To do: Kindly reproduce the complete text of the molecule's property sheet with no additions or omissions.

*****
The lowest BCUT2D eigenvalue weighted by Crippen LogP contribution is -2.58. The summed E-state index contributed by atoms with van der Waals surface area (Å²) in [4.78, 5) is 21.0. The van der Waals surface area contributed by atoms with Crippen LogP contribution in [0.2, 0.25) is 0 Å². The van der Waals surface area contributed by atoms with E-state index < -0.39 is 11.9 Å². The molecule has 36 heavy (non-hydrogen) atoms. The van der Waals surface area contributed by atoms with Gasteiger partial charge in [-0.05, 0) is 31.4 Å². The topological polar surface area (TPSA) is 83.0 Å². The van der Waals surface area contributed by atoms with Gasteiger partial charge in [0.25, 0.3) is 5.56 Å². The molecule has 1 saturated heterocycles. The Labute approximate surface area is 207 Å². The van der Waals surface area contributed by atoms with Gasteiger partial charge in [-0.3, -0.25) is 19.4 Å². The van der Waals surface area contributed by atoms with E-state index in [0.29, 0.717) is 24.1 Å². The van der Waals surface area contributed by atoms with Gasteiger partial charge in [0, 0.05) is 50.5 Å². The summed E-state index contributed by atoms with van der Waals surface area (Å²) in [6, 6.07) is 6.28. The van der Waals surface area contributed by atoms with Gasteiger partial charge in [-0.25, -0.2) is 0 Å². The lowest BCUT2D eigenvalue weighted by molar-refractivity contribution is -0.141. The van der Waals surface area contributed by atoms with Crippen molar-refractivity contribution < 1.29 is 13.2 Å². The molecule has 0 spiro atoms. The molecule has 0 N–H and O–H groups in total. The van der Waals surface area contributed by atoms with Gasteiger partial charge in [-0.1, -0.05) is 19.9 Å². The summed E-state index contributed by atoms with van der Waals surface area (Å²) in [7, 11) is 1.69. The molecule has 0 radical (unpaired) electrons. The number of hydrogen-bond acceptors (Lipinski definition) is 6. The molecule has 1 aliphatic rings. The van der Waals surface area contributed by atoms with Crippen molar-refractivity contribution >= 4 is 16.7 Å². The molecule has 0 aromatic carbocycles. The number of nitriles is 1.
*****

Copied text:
The lowest BCUT2D eigenvalue weighted by Crippen LogP contribution is -2.58. The summed E-state index contributed by atoms with van der Waals surface area (Å²) in [4.78, 5) is 21.0. The van der Waals surface area contributed by atoms with Crippen LogP contribution in [0.2, 0.25) is 0 Å². The van der Waals surface area contributed by atoms with E-state index < -0.39 is 11.9 Å². The molecule has 36 heavy (non-hydrogen) atoms. The van der Waals surface area contributed by atoms with Gasteiger partial charge in [-0.05, 0) is 31.4 Å². The topological polar surface area (TPSA) is 83.0 Å². The van der Waals surface area contributed by atoms with Gasteiger partial charge in [0.25, 0.3) is 5.56 Å². The molecule has 1 saturated heterocycles. The Labute approximate surface area is 207 Å². The van der Waals surface area contributed by atoms with Gasteiger partial charge in [-0.3, -0.25) is 19.4 Å². The van der Waals surface area contributed by atoms with E-state index in [0.29, 0.717) is 24.1 Å². The van der Waals surface area contributed by atoms with Gasteiger partial charge in [0, 0.05) is 50.5 Å². The summed E-state index contributed by atoms with van der Waals surface area (Å²) in [6, 6.07) is 6.28. The van der Waals surface area contributed by atoms with Gasteiger partial charge in [-0.25, -0.2) is 0 Å². The lowest BCUT2D eigenvalue weighted by molar-refractivity contribution is -0.141. The van der Waals surface area contributed by atoms with Crippen molar-refractivity contribution < 1.29 is 13.2 Å². The molecule has 0 spiro atoms. The molecule has 0 N–H and O–H groups in total. The van der Waals surface area contributed by atoms with Gasteiger partial charge in [-0.1, -0.05) is 19.9 Å². The summed E-state index contributed by atoms with van der Waals surface area (Å²) in [7, 11) is 1.69. The molecule has 0 radical (unpaired) electrons. The number of hydrogen-bond acceptors (Lipinski definition) is 6. The molecule has 1 aliphatic rings. The van der Waals surface area contributed by atoms with Crippen molar-refractivity contribution >= 4 is 16.7 Å². The molecule has 0 aromatic carbocycles. The number of nitriles is 1.